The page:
One of the first goals for Fjordtek was setting up a basic cloud environment for clients to use. Security in mind, the network connections must be encrypted and trusted which is why self-signed certificates were out of question, not talking about plain HTTP connections.
Table of Contents
Selected cloud services
Basic server needs
Fundamental need for each network-based service is physical or virtual server(s), either your own or one(s) running in a datacenter (with loadbalancer).
On a traditional configuration, a single or multiple physical servers with a working WAN connection lay out the basic frame for your network services.
From this starting point, I started building up my single node Nextcloud & CloudStack servers.
Rather than focusing on very technical configuration details, I focus more on my general Nextcloud & CloudStack setup on this post. In full scale, these platforms offer great possibilities for both clients & system administrators.
Server stack overview
On my very limited computer pool, I ended up using two computers as servers. One desktop computer (case: Zalman GS1000 Full Tower), and one laptop computer. Why? Keep reading, reasons are explained below.
Requirements for Nextcloud server are quite low. In a very limited environment, you can use a Raspberry Pi to run it. However, I though a larger server (in terms of storage capacity & overall speed) would better fit my requirements.
The physical Nextcloud setup consists of the following main components for a single node:
|PSU||SeaSonic SS-HM700 Active PFC F3||1|
|Motherboard||Asus M5A99X EVO R2.0||1|
|Case fan 120mm||Noctua NF-S12-1200 & -||2|
|RAM||Kingston KVR13N9S8/4 (4GB)||1|
|6.0GB/s SATA cable||-||6|
|USB stick||Kingston DataTraveler 4GB||3|
|MicroSD card||Samsung 64GB Micro SDXC EVO Plus card||1|
|MicroSD to SD adapter||Samsung -||1|
|SD to USB adapter||Eye-Fi USB Card Reader||1|
|1.5TB HDD||Seagate ST31500341AS||4|
|3.0TB HDD||Seagate ST3000DM001||1|
|4.0TB HDD||Seagate ST4000DM000||2|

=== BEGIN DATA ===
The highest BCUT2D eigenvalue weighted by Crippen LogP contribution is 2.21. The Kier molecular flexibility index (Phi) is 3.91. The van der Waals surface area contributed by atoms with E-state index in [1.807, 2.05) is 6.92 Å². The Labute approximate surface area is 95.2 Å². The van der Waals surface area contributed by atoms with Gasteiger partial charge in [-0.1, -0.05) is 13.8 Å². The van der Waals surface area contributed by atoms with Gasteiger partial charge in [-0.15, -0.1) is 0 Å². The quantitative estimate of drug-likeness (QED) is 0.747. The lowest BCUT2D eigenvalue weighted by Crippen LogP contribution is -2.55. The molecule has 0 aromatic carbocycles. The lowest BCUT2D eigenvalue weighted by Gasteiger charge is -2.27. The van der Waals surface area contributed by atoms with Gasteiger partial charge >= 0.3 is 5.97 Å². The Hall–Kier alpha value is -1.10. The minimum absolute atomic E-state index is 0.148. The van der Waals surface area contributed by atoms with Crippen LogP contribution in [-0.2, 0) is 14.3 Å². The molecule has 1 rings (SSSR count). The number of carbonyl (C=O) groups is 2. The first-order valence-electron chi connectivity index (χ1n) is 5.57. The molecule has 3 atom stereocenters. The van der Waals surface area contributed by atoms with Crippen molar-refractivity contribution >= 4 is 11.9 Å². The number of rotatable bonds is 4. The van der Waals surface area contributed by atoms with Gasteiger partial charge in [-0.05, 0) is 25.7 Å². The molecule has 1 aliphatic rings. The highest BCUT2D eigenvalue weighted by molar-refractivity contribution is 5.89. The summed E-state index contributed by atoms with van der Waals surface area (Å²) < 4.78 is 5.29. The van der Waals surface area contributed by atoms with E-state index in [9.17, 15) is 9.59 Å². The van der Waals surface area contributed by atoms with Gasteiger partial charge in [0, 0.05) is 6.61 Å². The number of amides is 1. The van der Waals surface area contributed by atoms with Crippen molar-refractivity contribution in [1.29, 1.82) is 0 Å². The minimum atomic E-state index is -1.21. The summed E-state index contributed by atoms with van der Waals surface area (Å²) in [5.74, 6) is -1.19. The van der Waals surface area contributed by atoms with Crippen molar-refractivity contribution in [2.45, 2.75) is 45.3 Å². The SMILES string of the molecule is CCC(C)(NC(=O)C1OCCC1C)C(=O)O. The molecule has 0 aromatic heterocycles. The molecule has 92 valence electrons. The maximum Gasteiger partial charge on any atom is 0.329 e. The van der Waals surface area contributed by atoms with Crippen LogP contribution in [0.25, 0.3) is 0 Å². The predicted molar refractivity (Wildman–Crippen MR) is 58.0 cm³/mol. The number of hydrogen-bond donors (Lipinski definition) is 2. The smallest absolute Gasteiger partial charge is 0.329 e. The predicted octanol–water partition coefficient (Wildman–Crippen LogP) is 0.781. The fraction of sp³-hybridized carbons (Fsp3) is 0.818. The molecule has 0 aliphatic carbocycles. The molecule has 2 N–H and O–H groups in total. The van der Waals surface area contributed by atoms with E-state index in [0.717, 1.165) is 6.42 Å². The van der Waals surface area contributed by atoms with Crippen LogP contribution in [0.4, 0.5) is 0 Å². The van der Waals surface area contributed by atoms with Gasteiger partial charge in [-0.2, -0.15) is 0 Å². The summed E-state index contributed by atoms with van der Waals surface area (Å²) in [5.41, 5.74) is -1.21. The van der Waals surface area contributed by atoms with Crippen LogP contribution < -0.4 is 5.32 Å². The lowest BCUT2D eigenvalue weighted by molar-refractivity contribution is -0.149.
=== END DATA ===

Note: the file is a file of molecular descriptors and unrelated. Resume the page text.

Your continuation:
|6.0TB HDD||Western Digital Red WD60EFRX||1|
|Cat5e ethernet cable (Full duplex)||-||1|
|Headless setup: No GPU card or integrated GPU|
Bootloader & filesystem
A custom operating system partition layout is used on this server configuration.
syslinux bootloader is installed on a 4GB Kingston 2.0 USB stick, which fires up operating system on Micro SDXC card. This was done mainly to circumvent limits of the motherboard (Asus M5A99X EVO R2.0) which doesn't support directly booting up an operating system from a SD card. Initial RAM disk image (initramfs) was customized to support SD cards on initial booting phase. This was necessary modification unless alternative fallback image was used as a default boot option (fallback image preloads all drivers). If not done, SD card and partitions in it couldn't be found in the initial booting phase, thus failing the whole boot process.
Due to it's minimal size, little overhead and configurability, I installed headless Arch Linux operating system on this server.
Issues with the bootloader + SD card
After having run the server couple of weeks now, I have noticed that operating system fails to reboot occasionally with USB bootloader + SD card configuration. I have decided to replace the SD card with proper SSD mass media as a long-term solution.
Nextcloud installation & configuration
Nextcloud installation is quite trivial by following valuable resources such as Nextcloud official documentation and ArchWiki - Nextcloud. The basic installation can be done under an hour, and depending on your server/network environment + needs, more advanced configuration steps must be taken in.
CloudStack requires a hypervisor-capable computer. CPU of this computer must provide support either for AMD-V or for Intel VT-x hardware virtualization solution. Other hardware requirements include minimum of 4GB of RAM & a lot of storage capacity (depends on whether you install CloudStack management server on the same computer). Official requirements are listed on official Apache documentation.
I have many computers available. However, basically my primary laptop was the only one which provided hardware virtualization capabilities required by CloudStack. Thus, I ended up installing CloudStack on my laptop, using a 2.5” 500GB hard disk (Seagate ST9500420ASG).
The physical CloudStack setup consists of the following main components for a single node (Clevo N950TP6 laptop):
|CPU||Intel(R) Core(TM) i7-8700 CPU @ 3.20GHz (Desktop processor)||1|
|GPU||Intel UHD Graphics 630 + Nvidia GeForce GTX 1060 6GB GDDR5||1|
|RAM||G.Skill F4-2400C16D-32GRS (16GB)||1|
|Storage||Seagate ST9500420ASG, 500GB||1|
|NIC||Ethernet, Realtek Semiconductor Co., Ltd. RTL8111/8168/8411 PCI-E controller||1|
|NIC||Wireless, Intel AC-9260 (disabled)||1|
|Cat5e ethernet cable (Full duplex)||-||1|
Although the laptop has two GPUs, neither of those were actively used since the server was operated via SSH connection from another Linux computer.
Cloudstack installation & configuration
Cloud test runs
Small-scale tests were carried out for the deployed cloud platforms.
In the pictures below are some general insights about these tests.